Strains of genotype 1b were also amplified using primers outer forward GTCACAACTCCCATGCGAGC (6843F) and outer reverse AGCTCCGCCAAGGCAGAA (7412R), and in a second round using inner forward TTCCATGCTCACCGACCC (6887F) and inner reverse AATGGGCACCCGTGTACCAC (7319R), in order to sequence the ISDR (nt 6905-7299). Cycle sequencing was performed with 318F and 709R for the core region and with 6887F and 7319R for the ISDR. The sequences were read by an ABI 3100 Avant instrument (Applied Biosystems). The Sequencher (Gene Codes Corporation) and MacVector (MacVector Inc., Cambridge, UK) software were used for editing and phylogenetic analysis. The genotype of the sequences was established by comparison with GenBank sequences representative for all HCV genotypes.

Single Nucleotide Polymorphisms

Alleles of rs12979860 were assessed by first running a two-step PCR (15 s at 95°C; 60 s at 60°C) on an ABI 7300 instrument using primers rs12979860_F, GTGCCTGTCGTGTACTGAACCA and rs12979860_R, AGCGCGGAGTGCAATTCA and the Taqman MGB-probes rs12979860-C_P, FAM-CCTGGTTCGCGCCTT-MGB and rs12979860-T_P, VIC-CCTGGTTCACGCCT-MGB (SNP position underlined). Allelic discrimination was obtained by post-PCR read of fluorescence intensity from each of the fluorophores.

Statistical analysis

Statistical significance was evaluated by Fisher's exact test for group correlations, Mann-Whitney U test, Kruskal-Wallis test, student's t-test, logistic or linear regression analysis, as appropriate, using the SPSS software package (version 18, SPSS Inc, Chicago, Illinois).

Nucleotide sequence accession numbers

The nucleotide sequences will be available in GenBank with the accession numbers HQ729711 to HQ729773.

Results

Baseline characteristics

Table 2 shows the baseline status of patients achieving and not achieving SVR. The mean age of all patients was 46.7 years. There was no significant difference in age of patients achieving SVR compared to those who did not (45.2 vs. 48.8 years, p = 0.09). Baseline HCV RNA below 5.6 log IU/mL was significantly associated with SVR. Neither subgenotype (1a vs. 1b) nor gender was associated with SVR.
Table 2

Host and viral baseline parameters in patients with and without treatment response

 

SVR

n = 29

non-SVR

n = 21

Univariate

p value

Age (mean)

45.2

48.8

0.09a

   Number of patients < 45 / > 45 yrs

11 / 18

4 / 17

0.21b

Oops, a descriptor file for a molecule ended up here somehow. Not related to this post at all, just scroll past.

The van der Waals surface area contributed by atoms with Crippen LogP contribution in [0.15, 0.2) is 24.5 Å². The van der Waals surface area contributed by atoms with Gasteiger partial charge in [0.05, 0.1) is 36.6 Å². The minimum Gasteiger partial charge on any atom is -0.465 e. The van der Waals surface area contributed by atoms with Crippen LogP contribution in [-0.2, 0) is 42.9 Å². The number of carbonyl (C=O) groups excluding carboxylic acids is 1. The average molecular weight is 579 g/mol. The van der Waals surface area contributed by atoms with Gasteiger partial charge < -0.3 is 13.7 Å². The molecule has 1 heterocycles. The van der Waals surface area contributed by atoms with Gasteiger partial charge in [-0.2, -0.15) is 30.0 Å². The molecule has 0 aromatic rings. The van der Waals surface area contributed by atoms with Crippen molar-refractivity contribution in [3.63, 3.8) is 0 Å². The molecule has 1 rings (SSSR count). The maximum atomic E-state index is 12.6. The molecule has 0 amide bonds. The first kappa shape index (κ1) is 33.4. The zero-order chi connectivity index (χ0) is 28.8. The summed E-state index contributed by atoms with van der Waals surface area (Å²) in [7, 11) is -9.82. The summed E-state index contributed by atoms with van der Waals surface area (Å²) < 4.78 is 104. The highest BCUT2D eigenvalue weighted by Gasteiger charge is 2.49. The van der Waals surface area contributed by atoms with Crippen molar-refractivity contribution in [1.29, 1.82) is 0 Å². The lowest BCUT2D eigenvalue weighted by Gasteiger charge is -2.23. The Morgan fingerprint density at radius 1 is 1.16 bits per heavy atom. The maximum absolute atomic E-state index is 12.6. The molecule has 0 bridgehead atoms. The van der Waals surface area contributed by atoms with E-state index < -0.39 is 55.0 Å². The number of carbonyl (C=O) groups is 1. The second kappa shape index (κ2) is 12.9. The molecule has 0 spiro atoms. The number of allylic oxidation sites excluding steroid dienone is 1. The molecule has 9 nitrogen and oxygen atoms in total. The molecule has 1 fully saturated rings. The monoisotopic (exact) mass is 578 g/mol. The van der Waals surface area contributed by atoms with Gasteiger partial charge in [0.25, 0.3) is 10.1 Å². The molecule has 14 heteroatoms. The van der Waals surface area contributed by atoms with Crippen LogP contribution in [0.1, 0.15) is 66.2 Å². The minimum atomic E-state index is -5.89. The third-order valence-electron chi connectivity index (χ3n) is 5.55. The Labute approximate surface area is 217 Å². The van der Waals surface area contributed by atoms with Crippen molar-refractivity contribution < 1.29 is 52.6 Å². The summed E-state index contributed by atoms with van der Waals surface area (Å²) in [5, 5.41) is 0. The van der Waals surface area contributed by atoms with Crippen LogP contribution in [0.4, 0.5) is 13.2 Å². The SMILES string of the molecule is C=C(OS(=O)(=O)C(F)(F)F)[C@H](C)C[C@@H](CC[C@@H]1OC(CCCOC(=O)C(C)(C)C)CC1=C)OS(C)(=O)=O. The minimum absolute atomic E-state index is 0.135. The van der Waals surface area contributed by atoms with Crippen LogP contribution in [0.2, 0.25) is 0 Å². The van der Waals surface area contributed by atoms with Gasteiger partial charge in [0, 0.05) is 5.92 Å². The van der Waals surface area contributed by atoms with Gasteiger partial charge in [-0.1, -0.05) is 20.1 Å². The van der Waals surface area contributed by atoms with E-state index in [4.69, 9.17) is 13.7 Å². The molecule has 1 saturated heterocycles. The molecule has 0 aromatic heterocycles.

Gender (m/f)

17 / 12

13 / 8

1.0b

Baseline HCV RNA (mean log IU/mL)

6.37

6.59

0.56a

   Number with < 5.6 / > 5.6 log IU/mL

8 / 21

0 / 21

0.01b

Genotype 1a/1b

21 / 8

16 / 5

1.0b

Fibrosis (F0/F1/F2/F3/F4)c

0 / 10 / 13 / 4 / 0

2 / 4 / 4 / 7 / 2

0.19d

Core aa 70

28 R / 1 Q

15 R / 5 Q & 1 P

0.03b

Core aa 91

21 C / 6 M / 2 L

16 C / 3 M / 2 L

0.82e

rs12979860

16 CC / 13 CT / 0 TT

2 CC / 11 CT / 8 TT

0.0001e

a Mann-Whitney U test.

b Fisher's exact test.

c Fibrosis was scored according to Ludwig and Batts, and was available for 34 patients.

d Logistic regression.

e Chi square test.

Subgenotypes, core mutations and treatment response

The virologic response was not associated with substitutions at residue 91. However, a poor response was associated with substitutions of core residue 70: One of the 7 patients (14%) with substitutions at residue 70 (six subtype 1b strains with Q70 and one subtype 1a strain with P70) achieved SVR, as compared with 28 of 43 patients (65%) carrying strains with R70 (p = 0.03).

Substitutions of core residues 70 and 91 were closely linked to subgenotype 1b: Six (5 non-SVR) of 13 genotype 1b strains had Q70, while only one of 37 subgenotype 1a strain had a substitution (P70) at this site (p = 0.0007). Similarly, all 1a strains had cysteine at residue 91, while in 1b 9 had methionine and 4 had leucine (p < 0.0001). This association between core variability and genotype was further explored by analysis of 3313 sequences from the HCV Database Project (http://hcv.lanl.gov/), showing a predominance (≥93%) of R70 in genotypes 1a, 2, 3 and 4, and high rates of Q70 in 1b, 5 and 6 (Table 3). In the 13 patients carrying subtype 1b strains, the correlation was strong: 7 of 8 responders had arginine (R70) and 5 non-responders had glutamine (Q70) at residue 70 (p = 0.005). In contrast, in the 37 patients with 1a infection, all the 21 patients with SVR carried HCV with R70, while 15 of the 16 non-SVR carried strains with R70.